YOU ARE HERE: LAT HomeCollections

Luxury For Your Car

O.C. Dealerships' Resort: Posh Customer Service


NEWPORT BEACH — Like a little lunch with that lube? Maybe a manicure with the 3,000-mile maintenance?

A growing number of U.S. auto dealerships are offering both. There's one in Newport Beach that has added a coffee bar, a kids' play area and even a complimentary putting green for pondering decisions such as whether to go for the red convertible or the glossy black sedan.

It's customer service taken to the limit. It's all part of the changing world of car sales, where forward thinkers are distancing themselves from the term "dealer" and all the unpleasant us-versus-them images it conjures.

Most of them still haggle and dicker from dawn to dusk, but increasingly the neighborhood car dealer wants to be thought of as a retailer who treats the customer like a valued client rather than an adversary.

As part of that effort, dealers are spending millions of dollars remaking their showrooms into customer-friendly environs.

"I used to be in the restaurant business, and I find the automobile business is pretty similar," says Larry Lewis, director of the parts and service operations at newly remodeled House of Imports in Buena Park.

"The customers come in, and it's our job to do the work and get them out again, to keep 'turning the tables' in restaurant parlance," he says. "But we want them to be happy so they keep coming back to dine with us. We don't want this visit to be their last supper."

To keep them coming back, Newport Beach Mercedes-Benz dealer Fletcher Jones Motorcars just spent a staggering $15 million on its new home--a price that doesn't include a piece of land worth at least $5 million that was donated by the city to keep the dealership from leaving town.

In designing the posh facility--the main building is sheathed in travertine marble--owner Fletcher Jones Jr. and General Manager Garth Blumenthal drew inspiration from Walt Disney Co., Nordstrom Inc., British Airways, Tiffany & Co. and the Ritz-Carlton hotel chain.

The lavishly appointed showroom and customer waiting area include a restaurant, putting green and even computer-ready desks for workaholic customers who tote their laptops everywhere.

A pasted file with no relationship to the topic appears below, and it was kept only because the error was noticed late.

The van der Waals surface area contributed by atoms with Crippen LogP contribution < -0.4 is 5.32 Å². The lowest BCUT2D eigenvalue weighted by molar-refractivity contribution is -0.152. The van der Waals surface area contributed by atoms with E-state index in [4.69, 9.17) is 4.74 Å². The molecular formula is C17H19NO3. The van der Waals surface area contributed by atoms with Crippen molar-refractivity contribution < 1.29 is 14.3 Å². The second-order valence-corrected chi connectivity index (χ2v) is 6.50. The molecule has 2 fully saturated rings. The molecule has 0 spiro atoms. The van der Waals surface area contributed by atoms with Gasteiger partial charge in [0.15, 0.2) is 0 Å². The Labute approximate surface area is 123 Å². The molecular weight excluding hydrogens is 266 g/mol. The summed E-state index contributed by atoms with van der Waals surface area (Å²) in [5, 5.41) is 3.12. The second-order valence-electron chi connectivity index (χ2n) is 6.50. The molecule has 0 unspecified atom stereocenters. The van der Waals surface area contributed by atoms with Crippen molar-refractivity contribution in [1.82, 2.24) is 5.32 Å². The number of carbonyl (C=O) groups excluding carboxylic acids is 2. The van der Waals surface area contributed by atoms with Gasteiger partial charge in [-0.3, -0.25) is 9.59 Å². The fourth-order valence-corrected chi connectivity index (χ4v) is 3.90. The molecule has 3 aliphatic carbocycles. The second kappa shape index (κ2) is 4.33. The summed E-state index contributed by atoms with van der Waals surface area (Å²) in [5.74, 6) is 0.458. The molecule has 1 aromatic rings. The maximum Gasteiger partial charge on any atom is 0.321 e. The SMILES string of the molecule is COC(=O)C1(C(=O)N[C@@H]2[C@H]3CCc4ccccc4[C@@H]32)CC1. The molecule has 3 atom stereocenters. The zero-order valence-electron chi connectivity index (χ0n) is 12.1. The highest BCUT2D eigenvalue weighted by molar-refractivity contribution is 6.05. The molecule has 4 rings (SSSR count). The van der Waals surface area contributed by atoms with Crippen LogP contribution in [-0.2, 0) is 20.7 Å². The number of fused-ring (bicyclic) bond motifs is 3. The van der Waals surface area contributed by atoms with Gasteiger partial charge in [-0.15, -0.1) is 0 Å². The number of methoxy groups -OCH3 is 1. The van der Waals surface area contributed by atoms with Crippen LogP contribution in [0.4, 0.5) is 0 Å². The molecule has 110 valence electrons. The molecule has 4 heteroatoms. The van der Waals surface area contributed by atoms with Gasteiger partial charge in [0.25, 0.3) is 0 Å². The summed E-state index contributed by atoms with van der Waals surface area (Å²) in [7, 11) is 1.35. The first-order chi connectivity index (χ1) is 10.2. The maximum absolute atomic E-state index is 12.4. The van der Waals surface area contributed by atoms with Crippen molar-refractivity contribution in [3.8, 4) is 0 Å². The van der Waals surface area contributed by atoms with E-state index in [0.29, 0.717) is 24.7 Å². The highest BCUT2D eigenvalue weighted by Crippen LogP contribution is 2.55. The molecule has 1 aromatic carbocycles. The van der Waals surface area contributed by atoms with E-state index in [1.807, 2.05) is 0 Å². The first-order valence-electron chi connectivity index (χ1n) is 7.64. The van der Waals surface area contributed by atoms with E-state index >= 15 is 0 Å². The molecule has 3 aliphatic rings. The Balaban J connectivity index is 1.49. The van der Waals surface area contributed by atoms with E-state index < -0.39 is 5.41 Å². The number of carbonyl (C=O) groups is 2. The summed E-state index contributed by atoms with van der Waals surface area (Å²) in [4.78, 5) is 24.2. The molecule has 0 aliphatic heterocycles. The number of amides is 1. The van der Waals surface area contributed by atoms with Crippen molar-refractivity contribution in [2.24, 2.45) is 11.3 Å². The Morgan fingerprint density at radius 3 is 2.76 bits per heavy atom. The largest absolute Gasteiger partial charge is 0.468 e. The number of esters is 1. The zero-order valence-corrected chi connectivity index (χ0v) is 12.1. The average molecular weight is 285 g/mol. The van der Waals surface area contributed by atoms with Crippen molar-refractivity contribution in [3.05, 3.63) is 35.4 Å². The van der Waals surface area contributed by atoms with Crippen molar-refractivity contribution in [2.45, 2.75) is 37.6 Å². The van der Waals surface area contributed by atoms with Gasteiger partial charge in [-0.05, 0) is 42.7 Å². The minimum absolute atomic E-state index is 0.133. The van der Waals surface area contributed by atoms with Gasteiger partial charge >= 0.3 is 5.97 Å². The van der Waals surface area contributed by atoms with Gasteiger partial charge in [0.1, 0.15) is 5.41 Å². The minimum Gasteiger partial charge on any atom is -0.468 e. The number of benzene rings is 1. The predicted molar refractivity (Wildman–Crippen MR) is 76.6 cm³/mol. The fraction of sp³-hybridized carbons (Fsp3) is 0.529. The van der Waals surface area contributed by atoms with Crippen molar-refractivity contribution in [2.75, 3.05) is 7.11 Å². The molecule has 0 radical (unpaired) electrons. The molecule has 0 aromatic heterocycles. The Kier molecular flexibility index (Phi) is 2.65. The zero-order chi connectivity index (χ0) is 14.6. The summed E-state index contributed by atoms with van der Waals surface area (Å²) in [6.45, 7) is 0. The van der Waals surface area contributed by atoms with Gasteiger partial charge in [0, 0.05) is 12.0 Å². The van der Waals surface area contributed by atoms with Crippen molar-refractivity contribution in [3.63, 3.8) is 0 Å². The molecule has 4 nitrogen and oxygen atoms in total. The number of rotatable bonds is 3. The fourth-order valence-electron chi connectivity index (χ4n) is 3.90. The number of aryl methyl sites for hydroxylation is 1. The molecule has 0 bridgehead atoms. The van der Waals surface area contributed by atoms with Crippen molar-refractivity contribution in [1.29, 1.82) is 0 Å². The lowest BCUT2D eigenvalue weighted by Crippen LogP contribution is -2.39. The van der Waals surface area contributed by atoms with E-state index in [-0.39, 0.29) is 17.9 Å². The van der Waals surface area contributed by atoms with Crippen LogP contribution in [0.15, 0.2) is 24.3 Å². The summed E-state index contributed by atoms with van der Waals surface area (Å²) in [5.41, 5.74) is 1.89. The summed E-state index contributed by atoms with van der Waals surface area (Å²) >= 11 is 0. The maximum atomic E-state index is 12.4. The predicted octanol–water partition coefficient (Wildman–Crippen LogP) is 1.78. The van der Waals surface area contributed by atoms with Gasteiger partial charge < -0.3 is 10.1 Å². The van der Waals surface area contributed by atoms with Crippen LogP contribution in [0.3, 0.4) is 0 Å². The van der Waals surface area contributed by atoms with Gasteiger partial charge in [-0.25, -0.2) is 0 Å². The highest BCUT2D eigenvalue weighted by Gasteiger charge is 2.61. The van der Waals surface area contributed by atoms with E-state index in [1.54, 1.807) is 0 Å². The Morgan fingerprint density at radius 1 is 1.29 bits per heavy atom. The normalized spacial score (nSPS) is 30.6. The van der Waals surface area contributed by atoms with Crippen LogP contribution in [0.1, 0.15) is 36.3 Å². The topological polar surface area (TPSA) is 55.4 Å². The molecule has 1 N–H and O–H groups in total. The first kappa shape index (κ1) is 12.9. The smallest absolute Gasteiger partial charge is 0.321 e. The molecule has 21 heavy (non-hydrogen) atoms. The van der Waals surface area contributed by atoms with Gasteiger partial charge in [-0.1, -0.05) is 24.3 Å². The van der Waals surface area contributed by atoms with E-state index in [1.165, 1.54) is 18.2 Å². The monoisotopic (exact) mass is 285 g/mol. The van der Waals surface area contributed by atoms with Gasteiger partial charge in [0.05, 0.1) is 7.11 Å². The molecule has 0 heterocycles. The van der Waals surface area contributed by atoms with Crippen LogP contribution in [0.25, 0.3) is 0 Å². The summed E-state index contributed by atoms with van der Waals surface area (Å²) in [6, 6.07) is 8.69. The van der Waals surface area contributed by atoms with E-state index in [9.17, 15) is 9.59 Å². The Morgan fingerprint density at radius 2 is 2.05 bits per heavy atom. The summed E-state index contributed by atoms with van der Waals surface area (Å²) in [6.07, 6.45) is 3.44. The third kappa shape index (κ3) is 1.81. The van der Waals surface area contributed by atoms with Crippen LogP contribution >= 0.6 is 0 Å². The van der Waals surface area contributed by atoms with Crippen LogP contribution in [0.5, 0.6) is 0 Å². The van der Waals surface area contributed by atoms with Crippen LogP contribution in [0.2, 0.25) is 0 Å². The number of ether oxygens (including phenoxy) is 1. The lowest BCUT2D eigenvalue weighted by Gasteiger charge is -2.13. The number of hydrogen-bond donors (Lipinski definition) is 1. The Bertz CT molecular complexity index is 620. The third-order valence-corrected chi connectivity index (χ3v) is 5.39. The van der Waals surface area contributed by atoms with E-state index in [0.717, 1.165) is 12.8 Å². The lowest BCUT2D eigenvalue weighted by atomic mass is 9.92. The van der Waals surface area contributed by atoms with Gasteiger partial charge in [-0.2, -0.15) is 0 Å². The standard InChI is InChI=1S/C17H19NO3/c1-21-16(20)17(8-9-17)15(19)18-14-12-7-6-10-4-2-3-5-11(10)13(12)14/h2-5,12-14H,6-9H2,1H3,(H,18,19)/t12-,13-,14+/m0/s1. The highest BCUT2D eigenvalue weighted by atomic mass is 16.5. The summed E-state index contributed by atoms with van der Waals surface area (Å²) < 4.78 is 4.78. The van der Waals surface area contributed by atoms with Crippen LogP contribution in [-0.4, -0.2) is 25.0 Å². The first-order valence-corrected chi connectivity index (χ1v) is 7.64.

Such luxury touches--there's even a health spa for employees--are "part of our philosophy of taking care of our fellow team members and our guests," says Blumenthal, using the approved New Age retailer's terms for employees and customers.

The reason some dealers are spending piles of cash on their facilities? Competition is stiff, and providing a pleasing shopping environment helps keep your customers from going to the dealer down the street.

Customer loyalty is especially critical for auto dealers because the new car market in the U.S. is stagnant at about 15 million sales a year and is expected to remain flat for several years to come. At the same time, many car makers are trying to reduce the size of their dealership networks. The survivors, says industry experts, will be dealers who have built strong customer support.

"It is a lot less costly to keep the customers you already have than to have to go out and get new ones," says Marie Beninati, consumer goods and retailing specialist with CSC Consulting in New York.

Nationally, about half the country's 19,000 new car dealers have substantially remodeled their facilities in the past five years, focusing on customer-accessible areas like showrooms, waiting rooms and parts departments.

In Orange County, several high-end car dealers are leading the pack with elaborate facilities that would be at home in the nearest upscale shopping mall.

Fixing up the physical plant, whether at a dry cleaner's or a car dealer's, is an important ingredient in any customer service plan, experts say.

"Even of those people who use the Internet to do their initial car shopping, 80% come into the dealership to test-drive the car they've decided to buy," said auto marketing specialist Sanford Block of Glendale-based Dohring Co. "The focus of the dealer who wants to be successful is to create a welcoming physical environment."

The new building for Fletcher Jones Motorcars, for example, uses 84,000 pounds of marble for flooring and wall covering to create an aura of luxury. A concierge greets customers and directs them to the proper part of the 9-acre lot.

In addition to its other amenities, the dealership has a small museum to display prehistoric fossils discovered on the site during construction. Consultants for Tiffany & Co. helped design a Mercedes products retail boutique in the parts department. And Enterprise Rent-A-Car has a 100-car rental fleet based at the dealership to serve customers who are leaving their own cars for service or repair work.

To handle that end of the business, Jones' 180,000-square-foot, three-story building has 72 service bays on the ground floor, a 72-car body shop and a huge, automated wholesale parts warehouse on the second floor. The top floor holds a few offices and a parking lot big enough to store several hundred cars.

Los Angeles Times Articles